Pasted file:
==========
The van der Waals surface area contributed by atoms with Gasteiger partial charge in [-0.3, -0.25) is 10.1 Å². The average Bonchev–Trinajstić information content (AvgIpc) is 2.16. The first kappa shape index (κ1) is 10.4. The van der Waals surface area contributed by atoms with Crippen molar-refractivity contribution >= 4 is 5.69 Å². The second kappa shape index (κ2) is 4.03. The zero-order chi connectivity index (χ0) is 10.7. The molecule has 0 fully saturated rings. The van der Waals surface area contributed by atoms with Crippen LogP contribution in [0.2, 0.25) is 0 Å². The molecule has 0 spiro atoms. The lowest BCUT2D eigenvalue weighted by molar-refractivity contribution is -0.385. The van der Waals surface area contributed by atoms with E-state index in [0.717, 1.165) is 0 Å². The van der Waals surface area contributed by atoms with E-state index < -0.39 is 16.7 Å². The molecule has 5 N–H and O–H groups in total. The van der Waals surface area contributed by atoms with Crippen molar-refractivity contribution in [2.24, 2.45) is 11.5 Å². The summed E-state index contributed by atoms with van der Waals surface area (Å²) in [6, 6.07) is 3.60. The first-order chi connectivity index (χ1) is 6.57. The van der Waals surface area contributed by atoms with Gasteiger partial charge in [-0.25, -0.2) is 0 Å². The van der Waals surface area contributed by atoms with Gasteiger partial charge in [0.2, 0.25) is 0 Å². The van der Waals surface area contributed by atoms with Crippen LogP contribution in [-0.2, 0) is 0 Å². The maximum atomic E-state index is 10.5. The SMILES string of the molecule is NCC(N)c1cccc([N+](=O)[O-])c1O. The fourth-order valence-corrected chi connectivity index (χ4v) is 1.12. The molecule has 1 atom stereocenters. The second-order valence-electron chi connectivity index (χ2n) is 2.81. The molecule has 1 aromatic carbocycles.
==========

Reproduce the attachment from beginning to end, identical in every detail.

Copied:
The van der Waals surface area contributed by atoms with Gasteiger partial charge in [-0.3, -0.25) is 10.1 Å². The average Bonchev–Trinajstić information content (AvgIpc) is 2.16. The first kappa shape index (κ1) is 10.4. The van der Waals surface area contributed by atoms with Crippen molar-refractivity contribution >= 4 is 5.69 Å². The second kappa shape index (κ2) is 4.03. The zero-order chi connectivity index (χ0) is 10.7. The molecule has 0 fully saturated rings. The van der Waals surface area contributed by atoms with Crippen LogP contribution in [0.2, 0.25) is 0 Å². The molecule has 0 spiro atoms. The lowest BCUT2D eigenvalue weighted by molar-refractivity contribution is -0.385. The van der Waals surface area contributed by atoms with E-state index in [0.717, 1.165) is 0 Å². The van der Waals surface area contributed by atoms with E-state index < -0.39 is 16.7 Å². The molecule has 5 N–H and O–H groups in total. The van der Waals surface area contributed by atoms with Crippen molar-refractivity contribution in [2.24, 2.45) is 11.5 Å². The summed E-state index contributed by atoms with van der Waals surface area (Å²) in [6, 6.07) is 3.60. The first-order chi connectivity index (χ1) is 6.57. The van der Waals surface area contributed by atoms with Gasteiger partial charge in [-0.25, -0.2) is 0 Å². The van der Waals surface area contributed by atoms with Gasteiger partial charge in [0.2, 0.25) is 0 Å². The van der Waals surface area contributed by atoms with Crippen LogP contribution in [-0.2, 0) is 0 Å². The maximum atomic E-state index is 10.5. The SMILES string of the molecule is NCC(N)c1cccc([N+](=O)[O-])c1O. The fourth-order valence-corrected chi connectivity index (χ4v) is 1.12. The molecule has 1 atom stereocenters. The second-order valence-electron chi connectivity index (χ2n) is 2.81. The molecule has 1 aromatic carbocycles.